Politics mask Brazil’s economic risks
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Politics mask Brazil’s economic risks

It seems counterintuitive, but the endless cycle of political turmoil in Brazil might be insulating the country from a crisis that is warranted by its perilous fiscal situation.

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It seems that investors – especially those foreign investors that fund the country’s current account deficit – have become inured to the constant political noise coming out of Brasilia. The markets barely moved in August when Brazil’s congress was voting on a request to investigate its sitting president, Michel Temer, on corruption charges. Nor did the Bovespa show much sensitivity to June’s action in the Federal Electoral Court, which could have also unseated Temer.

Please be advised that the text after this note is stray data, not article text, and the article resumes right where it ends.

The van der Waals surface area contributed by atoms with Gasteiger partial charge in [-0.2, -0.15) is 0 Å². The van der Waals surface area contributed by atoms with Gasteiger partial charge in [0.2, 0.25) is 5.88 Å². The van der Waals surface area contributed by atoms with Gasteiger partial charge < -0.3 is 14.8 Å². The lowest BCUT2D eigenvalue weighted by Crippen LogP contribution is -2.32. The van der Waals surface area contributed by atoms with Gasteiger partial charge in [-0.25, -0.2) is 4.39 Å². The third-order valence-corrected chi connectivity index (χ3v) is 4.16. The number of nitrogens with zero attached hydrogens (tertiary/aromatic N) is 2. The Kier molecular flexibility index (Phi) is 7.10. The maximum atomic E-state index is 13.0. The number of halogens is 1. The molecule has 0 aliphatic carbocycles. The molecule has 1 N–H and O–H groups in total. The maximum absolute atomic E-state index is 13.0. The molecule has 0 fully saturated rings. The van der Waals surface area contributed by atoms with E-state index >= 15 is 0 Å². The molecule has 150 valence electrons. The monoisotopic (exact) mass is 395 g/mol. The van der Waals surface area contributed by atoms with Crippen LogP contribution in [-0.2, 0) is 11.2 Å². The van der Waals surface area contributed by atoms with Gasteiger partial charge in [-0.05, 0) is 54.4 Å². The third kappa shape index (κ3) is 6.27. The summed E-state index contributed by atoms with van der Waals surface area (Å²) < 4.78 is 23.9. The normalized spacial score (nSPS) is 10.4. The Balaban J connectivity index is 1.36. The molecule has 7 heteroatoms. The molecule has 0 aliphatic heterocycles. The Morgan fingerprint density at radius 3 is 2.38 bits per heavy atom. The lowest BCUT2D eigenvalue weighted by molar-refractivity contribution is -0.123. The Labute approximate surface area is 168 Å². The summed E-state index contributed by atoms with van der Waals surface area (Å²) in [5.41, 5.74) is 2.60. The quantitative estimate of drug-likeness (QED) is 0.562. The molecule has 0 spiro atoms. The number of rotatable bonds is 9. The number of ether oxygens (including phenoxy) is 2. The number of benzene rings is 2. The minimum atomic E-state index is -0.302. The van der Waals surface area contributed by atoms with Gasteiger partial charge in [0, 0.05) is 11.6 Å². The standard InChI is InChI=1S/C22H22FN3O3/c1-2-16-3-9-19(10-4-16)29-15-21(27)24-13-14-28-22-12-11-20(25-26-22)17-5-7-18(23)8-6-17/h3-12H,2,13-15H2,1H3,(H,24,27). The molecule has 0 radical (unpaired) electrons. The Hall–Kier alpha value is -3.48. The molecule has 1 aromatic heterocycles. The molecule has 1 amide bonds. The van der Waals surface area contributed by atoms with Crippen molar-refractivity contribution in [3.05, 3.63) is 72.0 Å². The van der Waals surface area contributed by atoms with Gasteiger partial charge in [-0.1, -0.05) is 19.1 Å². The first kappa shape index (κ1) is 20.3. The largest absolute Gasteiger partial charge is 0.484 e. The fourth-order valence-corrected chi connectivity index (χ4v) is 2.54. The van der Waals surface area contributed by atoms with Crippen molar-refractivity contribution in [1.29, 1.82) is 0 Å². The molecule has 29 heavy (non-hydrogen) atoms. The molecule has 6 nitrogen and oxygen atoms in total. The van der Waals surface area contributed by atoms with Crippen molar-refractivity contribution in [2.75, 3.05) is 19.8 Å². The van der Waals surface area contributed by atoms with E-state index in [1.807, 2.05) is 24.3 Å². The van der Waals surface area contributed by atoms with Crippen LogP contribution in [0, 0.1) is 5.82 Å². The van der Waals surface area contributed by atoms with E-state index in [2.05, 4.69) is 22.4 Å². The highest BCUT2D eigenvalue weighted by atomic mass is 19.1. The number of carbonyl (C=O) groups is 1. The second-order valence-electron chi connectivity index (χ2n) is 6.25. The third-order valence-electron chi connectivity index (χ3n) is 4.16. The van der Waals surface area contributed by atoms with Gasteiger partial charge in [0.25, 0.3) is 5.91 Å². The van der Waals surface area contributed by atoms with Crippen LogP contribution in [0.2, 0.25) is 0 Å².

Perhaps this is only natural. Brazilian politics have been in flux since impeachment proceedings began against former president Dilma Rousseff in 2015. The unending revelations coming from the Lava Jato corruption investigations have led to many senior politicians and businessmen being incarcerated. It has been a soap opera with a script more dramatic than those of the nightly novellas on Brazilian TV. 

But does the recent rise in the stock market (in August the Bovespa rose above 70,000 for the first time since 2011) reflect more than the fact that Temer is now likely to be president until next year’s elections? Might it mean that the country is on the right path? 

Drawing such a conclusion is to confuse greater political stability with economic stability.

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